15 Jul 2019
Hiring your first employee is a huge and exciting step for any small business. It is an important stage in the evolution of your company because as your business expands you will not be able to handle every task yourself.
However, this important milestone is also one you need to approach with awareness, both about your legal obligations and the importance of choosing the right person for the job. Here are some tops tips for hiring your first employee.
Cost is a major consideration when it comes to hiring someone. You will decide how much you are willing to pay your employee and you must pay them the National Minimum Wage. Take a thorough look over your finances to ensure you can pay your employee comfortably, so you are not left in a position where you are losing money or unable to pay yourself.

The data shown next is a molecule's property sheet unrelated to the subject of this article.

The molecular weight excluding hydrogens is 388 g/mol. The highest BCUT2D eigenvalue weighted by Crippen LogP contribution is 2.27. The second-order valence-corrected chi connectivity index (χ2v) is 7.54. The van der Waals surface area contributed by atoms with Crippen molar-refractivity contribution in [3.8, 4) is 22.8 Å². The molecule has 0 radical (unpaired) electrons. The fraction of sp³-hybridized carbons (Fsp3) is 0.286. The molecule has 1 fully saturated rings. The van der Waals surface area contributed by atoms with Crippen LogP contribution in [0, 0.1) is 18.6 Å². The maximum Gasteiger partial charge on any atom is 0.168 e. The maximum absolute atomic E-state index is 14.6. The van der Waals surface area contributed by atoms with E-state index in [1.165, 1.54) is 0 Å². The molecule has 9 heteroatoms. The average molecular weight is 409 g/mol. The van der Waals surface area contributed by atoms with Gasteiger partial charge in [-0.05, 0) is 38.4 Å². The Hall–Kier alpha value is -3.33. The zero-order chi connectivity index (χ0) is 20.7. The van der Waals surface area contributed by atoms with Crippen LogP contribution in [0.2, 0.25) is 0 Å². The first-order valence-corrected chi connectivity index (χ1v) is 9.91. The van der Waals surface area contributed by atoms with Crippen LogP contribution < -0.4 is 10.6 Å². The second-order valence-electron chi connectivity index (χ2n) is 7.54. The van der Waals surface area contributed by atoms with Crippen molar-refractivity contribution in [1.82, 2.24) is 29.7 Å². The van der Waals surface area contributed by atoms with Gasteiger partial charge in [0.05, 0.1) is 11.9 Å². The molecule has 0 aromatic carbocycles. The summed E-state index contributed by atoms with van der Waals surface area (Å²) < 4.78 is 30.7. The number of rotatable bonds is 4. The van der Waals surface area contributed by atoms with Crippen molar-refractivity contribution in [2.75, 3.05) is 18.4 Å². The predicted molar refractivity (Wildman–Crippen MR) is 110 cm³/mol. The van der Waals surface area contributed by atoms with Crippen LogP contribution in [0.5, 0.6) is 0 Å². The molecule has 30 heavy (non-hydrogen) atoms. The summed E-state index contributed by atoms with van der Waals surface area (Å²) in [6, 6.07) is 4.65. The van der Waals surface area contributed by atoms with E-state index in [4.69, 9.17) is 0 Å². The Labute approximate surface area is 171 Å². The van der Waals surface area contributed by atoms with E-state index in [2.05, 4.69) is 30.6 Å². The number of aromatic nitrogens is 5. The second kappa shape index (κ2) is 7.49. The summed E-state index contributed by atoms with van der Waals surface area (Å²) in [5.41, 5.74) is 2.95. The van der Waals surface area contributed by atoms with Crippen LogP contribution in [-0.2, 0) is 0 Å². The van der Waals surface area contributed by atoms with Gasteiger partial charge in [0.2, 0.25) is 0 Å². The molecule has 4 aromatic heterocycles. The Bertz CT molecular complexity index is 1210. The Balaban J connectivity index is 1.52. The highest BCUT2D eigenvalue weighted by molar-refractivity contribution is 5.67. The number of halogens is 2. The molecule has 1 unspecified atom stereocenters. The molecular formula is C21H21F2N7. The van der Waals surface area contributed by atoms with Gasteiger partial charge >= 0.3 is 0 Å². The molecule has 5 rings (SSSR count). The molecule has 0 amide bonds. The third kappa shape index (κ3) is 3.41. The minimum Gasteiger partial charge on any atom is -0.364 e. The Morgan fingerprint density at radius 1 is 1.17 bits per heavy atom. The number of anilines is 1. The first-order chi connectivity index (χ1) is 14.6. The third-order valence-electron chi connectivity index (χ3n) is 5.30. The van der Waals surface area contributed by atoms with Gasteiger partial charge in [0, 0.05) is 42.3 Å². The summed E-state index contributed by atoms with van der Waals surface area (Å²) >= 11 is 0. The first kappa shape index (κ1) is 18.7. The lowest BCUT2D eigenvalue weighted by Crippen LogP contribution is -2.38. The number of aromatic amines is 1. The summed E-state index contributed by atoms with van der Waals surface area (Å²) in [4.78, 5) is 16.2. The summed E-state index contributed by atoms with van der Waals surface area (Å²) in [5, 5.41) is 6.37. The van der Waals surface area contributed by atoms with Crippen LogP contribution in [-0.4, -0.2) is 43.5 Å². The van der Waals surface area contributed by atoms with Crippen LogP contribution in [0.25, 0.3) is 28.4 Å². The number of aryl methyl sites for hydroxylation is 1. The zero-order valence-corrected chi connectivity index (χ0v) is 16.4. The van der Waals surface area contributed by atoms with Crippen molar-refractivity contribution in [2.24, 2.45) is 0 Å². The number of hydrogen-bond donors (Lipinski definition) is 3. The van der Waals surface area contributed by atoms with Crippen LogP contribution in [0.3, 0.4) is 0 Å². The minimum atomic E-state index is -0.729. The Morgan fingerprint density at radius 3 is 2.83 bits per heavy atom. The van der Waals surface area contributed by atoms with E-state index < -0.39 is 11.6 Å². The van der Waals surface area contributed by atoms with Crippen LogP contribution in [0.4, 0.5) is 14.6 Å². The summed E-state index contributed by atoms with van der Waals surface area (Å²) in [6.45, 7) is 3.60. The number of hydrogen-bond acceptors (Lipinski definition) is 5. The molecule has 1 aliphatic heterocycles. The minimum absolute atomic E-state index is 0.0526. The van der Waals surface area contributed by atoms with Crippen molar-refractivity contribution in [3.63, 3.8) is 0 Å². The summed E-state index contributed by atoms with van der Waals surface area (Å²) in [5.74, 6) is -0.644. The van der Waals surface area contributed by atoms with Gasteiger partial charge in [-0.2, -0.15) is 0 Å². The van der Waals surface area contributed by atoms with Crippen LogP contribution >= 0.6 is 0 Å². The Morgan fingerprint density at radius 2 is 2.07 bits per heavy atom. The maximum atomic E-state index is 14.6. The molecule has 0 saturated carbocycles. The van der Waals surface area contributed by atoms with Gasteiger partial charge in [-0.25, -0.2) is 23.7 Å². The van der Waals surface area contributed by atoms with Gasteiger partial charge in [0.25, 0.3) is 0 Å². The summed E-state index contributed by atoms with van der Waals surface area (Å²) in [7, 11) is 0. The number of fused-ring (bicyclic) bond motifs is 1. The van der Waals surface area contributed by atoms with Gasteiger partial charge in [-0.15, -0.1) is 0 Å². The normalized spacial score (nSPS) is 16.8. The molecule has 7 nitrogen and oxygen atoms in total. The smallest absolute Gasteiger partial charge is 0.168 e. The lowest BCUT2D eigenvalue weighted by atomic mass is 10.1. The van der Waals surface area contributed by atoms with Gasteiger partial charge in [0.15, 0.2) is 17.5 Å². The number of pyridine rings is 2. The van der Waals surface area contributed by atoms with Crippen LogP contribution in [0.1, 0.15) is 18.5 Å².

Remember that the cost to you will be more than the advertised salary due to National Insurance and pension contributions. The recruitment process itself is also likely to cost money because even if you choose to recruit your employee yourself, you may still have to pay advertising costs.
Consider very carefully the specific things that you are looking for in the job role; the description of the job itself, the expectations you have and the required experience. Think about what that person would be doing on a day-to-day basis. This will ensure that you choose the right person and that they will fill their working time efficiently and productively.
Think about whether you need someone at all; could you tackle some of the tasks yourself with better organisation? Do you have enough work to keep that person busy full-time or could the job start as a part-time role and be built up from there? You may wish to think about hiring a freelancer or consultant to help you as this could be a more cost-effective option.